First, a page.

By the summer of 2015, the TCG had emerged as the main mediation format, albeit one that was functioning in permanent crisis-management mode and was largely limited to dealing with urgent obstacles to the implementation of the Minsk agreements. Representatives of the two so-called “people’s republics” were included in all the working groups (on security, political, economic, and humanitarian issues). This enabled the OSCE to facilitate several prisoner exchanges, the organization of safe humanitarian corridors, the evacuation of unaccompanied minors and other vulnerable groups to territories controlled by Ukraine, and the repair and maintenance of critical civilian infrastructure along the front line.
The TCG working groups provided for a relatively smooth transition from the early informal mediation efforts, even enabling some of the latter to be institutionalized. The establishment of four working groups allowed for a degree of deconfliction between intractable (political) and more tractable (security, humanitarian, and economic) issues. In this way, the impossibility of progress on political issues did not prevent progress in other areas, with the economic working group proving the format most conducive to mediation—something also observed in the context of the Transnistrian conflict.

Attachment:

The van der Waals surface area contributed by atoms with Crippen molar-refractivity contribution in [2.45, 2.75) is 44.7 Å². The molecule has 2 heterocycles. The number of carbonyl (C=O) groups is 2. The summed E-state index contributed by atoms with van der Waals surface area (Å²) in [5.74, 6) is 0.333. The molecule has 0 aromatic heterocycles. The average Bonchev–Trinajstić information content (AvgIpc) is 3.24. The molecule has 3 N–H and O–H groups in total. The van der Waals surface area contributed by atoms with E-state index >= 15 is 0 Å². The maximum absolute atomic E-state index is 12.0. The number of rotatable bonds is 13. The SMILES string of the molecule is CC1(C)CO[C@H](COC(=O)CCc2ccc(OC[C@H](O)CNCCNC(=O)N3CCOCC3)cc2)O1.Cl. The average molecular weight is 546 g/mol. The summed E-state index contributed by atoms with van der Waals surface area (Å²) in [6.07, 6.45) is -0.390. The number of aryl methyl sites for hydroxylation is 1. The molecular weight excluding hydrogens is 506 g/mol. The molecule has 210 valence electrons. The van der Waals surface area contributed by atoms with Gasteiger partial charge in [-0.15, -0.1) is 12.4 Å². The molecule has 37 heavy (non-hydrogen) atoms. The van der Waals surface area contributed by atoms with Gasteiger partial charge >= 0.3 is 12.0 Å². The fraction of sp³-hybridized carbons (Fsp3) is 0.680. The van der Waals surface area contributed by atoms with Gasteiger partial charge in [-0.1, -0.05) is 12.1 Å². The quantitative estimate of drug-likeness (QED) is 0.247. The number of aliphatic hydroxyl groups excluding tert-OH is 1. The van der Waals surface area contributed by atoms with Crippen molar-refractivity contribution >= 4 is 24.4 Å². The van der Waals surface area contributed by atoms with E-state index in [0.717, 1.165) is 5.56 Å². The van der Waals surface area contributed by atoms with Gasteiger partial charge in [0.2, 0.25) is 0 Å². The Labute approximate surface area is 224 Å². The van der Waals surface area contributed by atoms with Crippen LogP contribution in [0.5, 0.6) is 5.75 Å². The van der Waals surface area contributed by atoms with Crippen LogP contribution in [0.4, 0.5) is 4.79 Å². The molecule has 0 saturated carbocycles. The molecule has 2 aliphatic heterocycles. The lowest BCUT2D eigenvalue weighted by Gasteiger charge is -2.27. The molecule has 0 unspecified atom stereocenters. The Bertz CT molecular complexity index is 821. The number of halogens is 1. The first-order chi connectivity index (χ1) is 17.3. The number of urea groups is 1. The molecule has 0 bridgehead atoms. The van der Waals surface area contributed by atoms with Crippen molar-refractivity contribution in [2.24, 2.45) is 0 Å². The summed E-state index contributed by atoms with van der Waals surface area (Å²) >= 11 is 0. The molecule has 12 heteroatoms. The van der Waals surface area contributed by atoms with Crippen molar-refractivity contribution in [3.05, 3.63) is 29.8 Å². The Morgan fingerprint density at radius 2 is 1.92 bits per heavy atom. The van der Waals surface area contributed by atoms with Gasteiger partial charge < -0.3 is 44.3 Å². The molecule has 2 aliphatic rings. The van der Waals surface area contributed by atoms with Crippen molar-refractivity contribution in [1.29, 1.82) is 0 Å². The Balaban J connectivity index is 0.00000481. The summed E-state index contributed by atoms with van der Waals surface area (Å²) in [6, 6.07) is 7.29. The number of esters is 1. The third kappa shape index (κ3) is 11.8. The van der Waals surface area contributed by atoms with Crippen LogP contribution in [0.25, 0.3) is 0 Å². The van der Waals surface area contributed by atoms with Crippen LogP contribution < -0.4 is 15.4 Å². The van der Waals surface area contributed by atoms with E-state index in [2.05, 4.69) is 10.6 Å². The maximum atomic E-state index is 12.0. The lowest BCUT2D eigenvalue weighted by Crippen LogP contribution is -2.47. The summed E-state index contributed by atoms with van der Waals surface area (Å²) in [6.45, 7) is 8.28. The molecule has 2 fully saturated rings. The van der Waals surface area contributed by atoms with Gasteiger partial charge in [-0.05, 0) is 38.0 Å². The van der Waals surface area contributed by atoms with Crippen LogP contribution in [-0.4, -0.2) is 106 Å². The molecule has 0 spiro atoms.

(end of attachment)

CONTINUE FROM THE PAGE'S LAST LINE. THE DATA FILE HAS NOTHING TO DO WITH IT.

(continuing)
However, as the Kremlin established a more comprehensive—and, arguably, effective—occupation regime, TCG mediation became less necessary, and less desirable, from a Russian perspective. Dependent as it was on the constructive and good-faith engagement of the parties to the conflict, this increasingly limited the ability of the OSCE—which had by then become more dysfunctional as a dialogue platform—to mediate effectively.
OSCE mediation was more successful than the Normandy format: it made a significant contribution to humanitarian relief efforts on the ground, which in turn helped, at least temporarily, to stabilize and contain the conflict in Donbas. Ultimately, however, it did not accomplish its mandate of implementing the Minsk agreements. This failure cannot be laid at the door solely of the OSCE, the SMM, or the TCG. Indeed, the failure of the Normandy format to set a clear agenda for negotiations, and to provide the required political cover and guarantees for them, had created an environment conducive to the escalation of the gray-zone conflict into a full-scale conventional war.